Social Media

In the video Clay Shirky: How Social Media Can Make History (2009) Shirky discusses to evolution of communication. He states that there have only been five true events in the last 500 years that could be considered communication revolutions. First of all there was the printing press, then conversational media – the telegraph and telephone, next the recorded media – photographs, recorded sounds and movies, then followed by radio and television and last of all, of course, the internet. Where he says radio and television gave us the one to many lines of communication he brings up the point that the internet has now given us, for the first time in history, the many to many form of communication. Shirky also points out that with the internet, which has the power to bring the telephone, movies, TV and others forms of media all into one place; the audience has also now become the producer.

Shirky gives us the example of an earthquake that occurred in China, this earthquake was reported in real time by people who were actually witnessing the event. Photographs and videos were uploaded to the internet showing the destruction, information about the earthquake actually hit twitter before it hit official news outlets. Shirky informs us the last time an earthquake of this size hit China they didn’t report it for three months. They were not given the choice of hiding it this time, as the average person with a smart phone or camera and internet access has the ability to upload this information straight into the hands of people all around the world. This event also lead to the revelation that some Chinese school buildings that had collapsed during the earthquake were infact not up to the quality of the building codes because corrupt officials had been bribed to look the other way. Because of China’s one child policy many parents lost their only child in these earthquakes, and with nothing left to lose they began protesting and demanding answers. Although the Chinese government had let the reporting of the earthquake slide and decided not to try to control it once parents started protesting about the school building scandal the government tried to intervene and begged the protestors to stop. When this failed the Chinese government simply shut down access to sites like Facebook and Twitter as it was impossible to control the flow of information going out to the rest of the world.

This example shows the absolute power social media has to change the world, you can reach millions of people within seconds and there is no way the influx of information going out onto the internet every second can be controlled.

This concept is also discussed in the reading Users of the world, unite! The challenges and opportunities of Social Media (Kaplan & Haenlein 2010) where it is stated that “Facebook registered more than 175 million active users…this is only slightly less than the population of Brazil (190 million)” (Kaplan & Haenlein 2010). To try and control this amount of people and the information they’re uploading would be completely and utterly impossible. The sheer amount of content uploaded to social media sites is staggering, 10 hours of video is uploaded to YouTube every minute, photography site Flickr boats more than 3 billion photographs (Kaplan & Haenlein 2010), with these statistics in mind it is not surprising Shirky tells us social media is capable of changing the world.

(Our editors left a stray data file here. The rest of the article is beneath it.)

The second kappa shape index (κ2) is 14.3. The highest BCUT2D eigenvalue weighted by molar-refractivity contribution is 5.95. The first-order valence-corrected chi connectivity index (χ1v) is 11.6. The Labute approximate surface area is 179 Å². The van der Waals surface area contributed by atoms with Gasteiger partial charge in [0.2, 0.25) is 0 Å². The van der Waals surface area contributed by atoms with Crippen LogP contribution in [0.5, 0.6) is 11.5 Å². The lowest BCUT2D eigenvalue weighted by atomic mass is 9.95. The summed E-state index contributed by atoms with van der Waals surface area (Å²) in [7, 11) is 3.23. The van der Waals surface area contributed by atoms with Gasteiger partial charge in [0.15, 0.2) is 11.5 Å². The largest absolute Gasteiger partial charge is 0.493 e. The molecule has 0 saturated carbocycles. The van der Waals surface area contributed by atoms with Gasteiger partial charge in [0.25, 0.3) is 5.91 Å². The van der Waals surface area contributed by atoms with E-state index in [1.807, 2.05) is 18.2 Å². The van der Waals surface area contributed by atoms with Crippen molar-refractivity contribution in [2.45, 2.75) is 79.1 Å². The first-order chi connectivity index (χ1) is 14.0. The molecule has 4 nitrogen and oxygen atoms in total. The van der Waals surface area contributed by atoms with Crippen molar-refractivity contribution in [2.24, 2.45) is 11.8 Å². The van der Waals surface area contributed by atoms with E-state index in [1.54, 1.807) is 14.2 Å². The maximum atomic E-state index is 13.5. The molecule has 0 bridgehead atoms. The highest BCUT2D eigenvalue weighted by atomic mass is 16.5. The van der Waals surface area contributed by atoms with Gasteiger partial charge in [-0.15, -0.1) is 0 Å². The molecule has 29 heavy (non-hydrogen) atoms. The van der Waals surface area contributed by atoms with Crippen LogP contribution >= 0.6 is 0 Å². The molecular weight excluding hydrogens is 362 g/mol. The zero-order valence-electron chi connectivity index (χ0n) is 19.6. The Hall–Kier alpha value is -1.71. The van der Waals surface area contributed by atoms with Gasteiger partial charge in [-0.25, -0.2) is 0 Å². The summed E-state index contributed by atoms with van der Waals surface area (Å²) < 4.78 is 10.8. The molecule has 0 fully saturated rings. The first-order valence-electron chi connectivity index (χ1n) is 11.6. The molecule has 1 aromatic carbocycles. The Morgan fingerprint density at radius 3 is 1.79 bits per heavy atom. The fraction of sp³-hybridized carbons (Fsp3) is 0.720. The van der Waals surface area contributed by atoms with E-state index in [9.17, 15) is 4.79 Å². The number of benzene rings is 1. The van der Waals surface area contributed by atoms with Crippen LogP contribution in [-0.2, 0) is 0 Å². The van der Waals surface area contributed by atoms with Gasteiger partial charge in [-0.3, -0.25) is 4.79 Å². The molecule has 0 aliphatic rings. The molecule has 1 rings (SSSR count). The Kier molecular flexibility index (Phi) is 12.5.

In the video Seth Godin: The Tribes We Lead (2009) a similar vein is explored. Godin speaks about tribes. Tribes have existed long, long before the internet and social media but Godin speaks of how the internet can reinvigorate the way tribes function. He explains that the internet gives people everywhere the chance to connect. People who are scattered far away from each other can reach out using the net and unite. He argues, like Shirky, that these tribes can change the world. Godin claims tribe leaders only need to be people who look at the status quo and, finding trouble with it, decide to make a change. Like the parents in China who refused to back down to corruption, leaders aim to make a difference.

Alexis Ohanian gives us an example of this in the video Alexis Ohanian: How To Make a Splash in Social Media (2009). He talks us through the process of his website, which is a social news website. This website posts interesting news stories and a group of peers on reddit either vote it up of down, depending on whether they like it or not. Obviously the most popular stories will go to the top and the least popular will fall to the bottom. Alexis gives us the example of a meme that went viral through the use of his reddit website.

The story behind the meme starts with a Greenpeace campaign to stop the Japanese government from killing humpback whales. Greenpeace wanted to put a tracking device on one of the whales, and to personify this movement they decided to hold an online vote to name this particular whale. There were many serious names up for consideration and then a comical one ‘Mister Splashy Pants’.

Someone posted this news article on reddit and the site got really behind the cause, they changed their logo for the day to a whale and then other websites started picking up the story. Through the popularity of reddit and this meme ‘Mister Splashy Pants’ went up in the voting polls from 5% to 70%. Greenpeace were still not sold on the name and decided to keep voting open for another week – reddit really amped up its involvement and Facebook groups started popping up in favour of the name, people started putting up signs in the real world. Eventually Greenpeace relented and after the immense popularity caused by the meme they accomplished their mission, the Japanese government called off the whaling expedition.

This was one just one example of how social media made a big difference in the real world, showing the power that is potentially at all of our fingers.



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